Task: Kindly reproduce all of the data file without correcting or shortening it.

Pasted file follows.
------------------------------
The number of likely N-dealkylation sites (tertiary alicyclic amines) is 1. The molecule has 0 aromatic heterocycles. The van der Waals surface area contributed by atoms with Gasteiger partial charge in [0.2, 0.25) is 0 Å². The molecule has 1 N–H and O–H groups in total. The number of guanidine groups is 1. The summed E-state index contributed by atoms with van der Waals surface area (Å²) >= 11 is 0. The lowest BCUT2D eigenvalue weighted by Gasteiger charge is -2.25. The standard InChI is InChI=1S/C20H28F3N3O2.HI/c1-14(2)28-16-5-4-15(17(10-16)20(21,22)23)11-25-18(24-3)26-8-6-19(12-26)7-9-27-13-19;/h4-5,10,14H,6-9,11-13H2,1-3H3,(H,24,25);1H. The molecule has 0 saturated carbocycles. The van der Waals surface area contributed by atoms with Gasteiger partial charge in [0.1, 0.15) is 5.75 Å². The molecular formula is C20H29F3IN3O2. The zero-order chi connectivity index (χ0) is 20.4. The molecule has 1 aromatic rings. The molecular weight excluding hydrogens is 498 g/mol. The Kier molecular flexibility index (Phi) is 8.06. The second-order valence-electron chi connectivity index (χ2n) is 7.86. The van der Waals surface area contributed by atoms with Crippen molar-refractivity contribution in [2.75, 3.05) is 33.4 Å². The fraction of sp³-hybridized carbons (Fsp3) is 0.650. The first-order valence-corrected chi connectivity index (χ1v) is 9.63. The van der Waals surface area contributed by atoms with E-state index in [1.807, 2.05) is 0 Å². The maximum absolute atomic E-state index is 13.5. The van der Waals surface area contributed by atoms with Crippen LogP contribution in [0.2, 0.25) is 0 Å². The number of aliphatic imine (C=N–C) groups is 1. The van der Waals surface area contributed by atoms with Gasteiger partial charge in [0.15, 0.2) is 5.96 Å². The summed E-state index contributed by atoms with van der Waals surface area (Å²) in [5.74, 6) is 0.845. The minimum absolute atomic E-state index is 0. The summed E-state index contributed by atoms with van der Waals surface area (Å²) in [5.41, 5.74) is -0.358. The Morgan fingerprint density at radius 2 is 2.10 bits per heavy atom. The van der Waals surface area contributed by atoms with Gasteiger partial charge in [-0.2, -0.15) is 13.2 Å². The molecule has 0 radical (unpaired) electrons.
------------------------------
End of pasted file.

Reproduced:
The number of likely N-dealkylation sites (tertiary alicyclic amines) is 1. The molecule has 0 aromatic heterocycles. The van der Waals surface area contributed by atoms with Gasteiger partial charge in [0.2, 0.25) is 0 Å². The molecule has 1 N–H and O–H groups in total. The number of guanidine groups is 1. The summed E-state index contributed by atoms with van der Waals surface area (Å²) >= 11 is 0. The lowest BCUT2D eigenvalue weighted by Gasteiger charge is -2.25. The standard InChI is InChI=1S/C20H28F3N3O2.HI/c1-14(2)28-16-5-4-15(17(10-16)20(21,22)23)11-25-18(24-3)26-8-6-19(12-26)7-9-27-13-19;/h4-5,10,14H,6-9,11-13H2,1-3H3,(H,24,25);1H. The molecule has 0 saturated carbocycles. The van der Waals surface area contributed by atoms with Gasteiger partial charge in [0.1, 0.15) is 5.75 Å². The molecular formula is C20H29F3IN3O2. The zero-order chi connectivity index (χ0) is 20.4. The molecule has 1 aromatic rings. The molecular weight excluding hydrogens is 498 g/mol. The Kier molecular flexibility index (Phi) is 8.06. The second-order valence-electron chi connectivity index (χ2n) is 7.86. The van der Waals surface area contributed by atoms with Crippen molar-refractivity contribution in [2.75, 3.05) is 33.4 Å². The fraction of sp³-hybridized carbons (Fsp3) is 0.650. The first-order valence-corrected chi connectivity index (χ1v) is 9.63. The van der Waals surface area contributed by atoms with E-state index in [1.807, 2.05) is 0 Å². The maximum absolute atomic E-state index is 13.5. The van der Waals surface area contributed by atoms with Crippen LogP contribution in [0.2, 0.25) is 0 Å². The number of aliphatic imine (C=N–C) groups is 1. The van der Waals surface area contributed by atoms with Gasteiger partial charge in [0.15, 0.2) is 5.96 Å². The summed E-state index contributed by atoms with van der Waals surface area (Å²) in [5.74, 6) is 0.845. The minimum absolute atomic E-state index is 0. The summed E-state index contributed by atoms with van der Waals surface area (Å²) in [5.41, 5.74) is -0.358. The Morgan fingerprint density at radius 2 is 2.10 bits per heavy atom. The van der Waals surface area contributed by atoms with Gasteiger partial charge in [-0.2, -0.15) is 13.2 Å². The molecule has 0 radical (unpaired) electrons.